Competition for student numbers has left so many of us involved in the leadership, governance and management of universities in “constant consciousness” of the impact that a programme or decision might have on reputation. At best it has a chilling effect on bravery or investment with obvious risks or without clear reputational returns. At worst, the need to recruit drives almost all decision making.

Being responsive to student applicants and their parents is one thing. Letting their aggregate desires and fears drive decision making in a university is dangerous. If we pay senior managers for anything, it’s to resist these forces being dominant – not to prove to a governing body that you’re the best at delivering on them.

Challenge of change

As the sector thinks about how to respond to the new government, and the coming decade, huge issues remain unresolved. Where and how the sector intends to expand to meet demand for HE without killing communities is one. Tackling deep racial inequalities in the middle of a nasty, anti-PC culture war is another. We need real answers on climate change, to find a way to tackle the costs of student accommodation, and find a way to incentivise the development and improvement of teaching that commands more support than the TEF does now.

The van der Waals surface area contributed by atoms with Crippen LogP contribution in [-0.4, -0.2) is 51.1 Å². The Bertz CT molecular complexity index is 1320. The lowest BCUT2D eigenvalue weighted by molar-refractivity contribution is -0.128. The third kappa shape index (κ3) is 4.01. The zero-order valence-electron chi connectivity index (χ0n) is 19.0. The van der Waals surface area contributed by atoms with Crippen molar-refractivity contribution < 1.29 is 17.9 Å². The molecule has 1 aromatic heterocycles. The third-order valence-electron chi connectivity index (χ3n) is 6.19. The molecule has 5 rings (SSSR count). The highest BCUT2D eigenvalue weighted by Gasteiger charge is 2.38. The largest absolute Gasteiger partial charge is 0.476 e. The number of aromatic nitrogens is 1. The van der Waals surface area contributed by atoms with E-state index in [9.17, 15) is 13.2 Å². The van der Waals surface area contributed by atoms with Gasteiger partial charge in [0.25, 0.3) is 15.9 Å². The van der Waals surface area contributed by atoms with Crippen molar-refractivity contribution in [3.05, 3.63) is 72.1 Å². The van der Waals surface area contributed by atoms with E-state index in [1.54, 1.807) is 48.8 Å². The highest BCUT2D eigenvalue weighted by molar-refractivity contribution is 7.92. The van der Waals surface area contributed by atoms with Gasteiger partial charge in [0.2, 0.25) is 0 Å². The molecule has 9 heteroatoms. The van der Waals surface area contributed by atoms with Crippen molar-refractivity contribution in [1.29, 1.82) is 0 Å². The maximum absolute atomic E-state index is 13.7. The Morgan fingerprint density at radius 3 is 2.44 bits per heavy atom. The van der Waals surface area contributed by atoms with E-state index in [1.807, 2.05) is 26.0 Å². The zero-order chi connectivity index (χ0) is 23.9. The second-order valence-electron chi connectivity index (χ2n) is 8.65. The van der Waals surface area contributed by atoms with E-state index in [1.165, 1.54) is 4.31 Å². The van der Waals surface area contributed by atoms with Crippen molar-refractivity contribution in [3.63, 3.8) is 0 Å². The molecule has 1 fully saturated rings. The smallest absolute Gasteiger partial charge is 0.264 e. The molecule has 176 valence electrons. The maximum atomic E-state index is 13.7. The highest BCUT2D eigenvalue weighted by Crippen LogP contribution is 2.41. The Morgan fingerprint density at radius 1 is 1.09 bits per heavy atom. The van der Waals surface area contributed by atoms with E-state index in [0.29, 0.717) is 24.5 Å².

To get there, we need creativity, humility and collaboration – and that means that the idea of being a “sector leading” institution needs to go. This type of discourse fails both students and staff. What should replace it should be a new, more genuine sentiment – focused on what we want to collectively achieve. It means less talk of being “world class” and more on what we’re doing for the world. It means less chat about the “graduate premium” and more about what our graduates will contribute to society.

Above all, in the coming decade, it won’t be enough to lead in the sector if other institutions, as well as your own, are failing the most vulnerable.

One response to “What do we mean when we say “sector leading”?

  1. ‘But too often, the prospect of being the “first”, or a “sector-leader”, sounds like a bigger incentive than the more moral arguments for change’.

    Totally agree with this! Real, tangible improvement needs to be more important than being the ‘winner’.